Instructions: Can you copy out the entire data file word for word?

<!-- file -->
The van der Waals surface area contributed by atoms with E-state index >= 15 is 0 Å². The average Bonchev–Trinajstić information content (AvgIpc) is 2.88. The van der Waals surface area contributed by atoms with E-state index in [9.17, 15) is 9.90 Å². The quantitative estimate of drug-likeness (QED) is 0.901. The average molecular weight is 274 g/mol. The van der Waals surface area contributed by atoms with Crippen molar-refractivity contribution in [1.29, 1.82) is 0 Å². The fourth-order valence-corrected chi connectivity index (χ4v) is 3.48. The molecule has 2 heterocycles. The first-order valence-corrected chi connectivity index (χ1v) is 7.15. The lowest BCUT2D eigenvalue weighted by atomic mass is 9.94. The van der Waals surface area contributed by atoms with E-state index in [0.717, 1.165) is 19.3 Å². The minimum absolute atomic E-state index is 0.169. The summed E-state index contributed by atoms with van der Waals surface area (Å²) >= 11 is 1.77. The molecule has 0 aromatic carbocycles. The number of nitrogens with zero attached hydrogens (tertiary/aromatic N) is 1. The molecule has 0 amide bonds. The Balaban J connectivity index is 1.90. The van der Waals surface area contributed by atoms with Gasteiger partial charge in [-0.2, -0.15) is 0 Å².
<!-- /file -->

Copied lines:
The van der Waals surface area contributed by atoms with E-state index >= 15 is 0 Å². The average Bonchev–Trinajstić information content (AvgIpc) is 2.88. The van der Waals surface area contributed by atoms with E-state index in [9.17, 15) is 9.90 Å². The quantitative estimate of drug-likeness (QED) is 0.901. The average molecular weight is 274 g/mol. The van der Waals surface area contributed by atoms with Crippen molar-refractivity contribution in [1.29, 1.82) is 0 Å². The fourth-order valence-corrected chi connectivity index (χ4v) is 3.48. The molecule has 2 heterocycles. The first-order valence-corrected chi connectivity index (χ1v) is 7.15. The lowest BCUT2D eigenvalue weighted by atomic mass is 9.94. The van der Waals surface area contributed by atoms with E-state index in [0.717, 1.165) is 19.3 Å². The minimum absolute atomic E-state index is 0.169. The summed E-state index contributed by atoms with van der Waals surface area (Å²) >= 11 is 1.77. The molecule has 0 aromatic carbocycles. The number of nitrogens with zero attached hydrogens (tertiary/aromatic N) is 1. The molecule has 0 amide bonds. The Balaban J connectivity index is 1.90. The van der Waals surface area contributed by atoms with Gasteiger partial charge in [-0.2, -0.15) is 0 Å².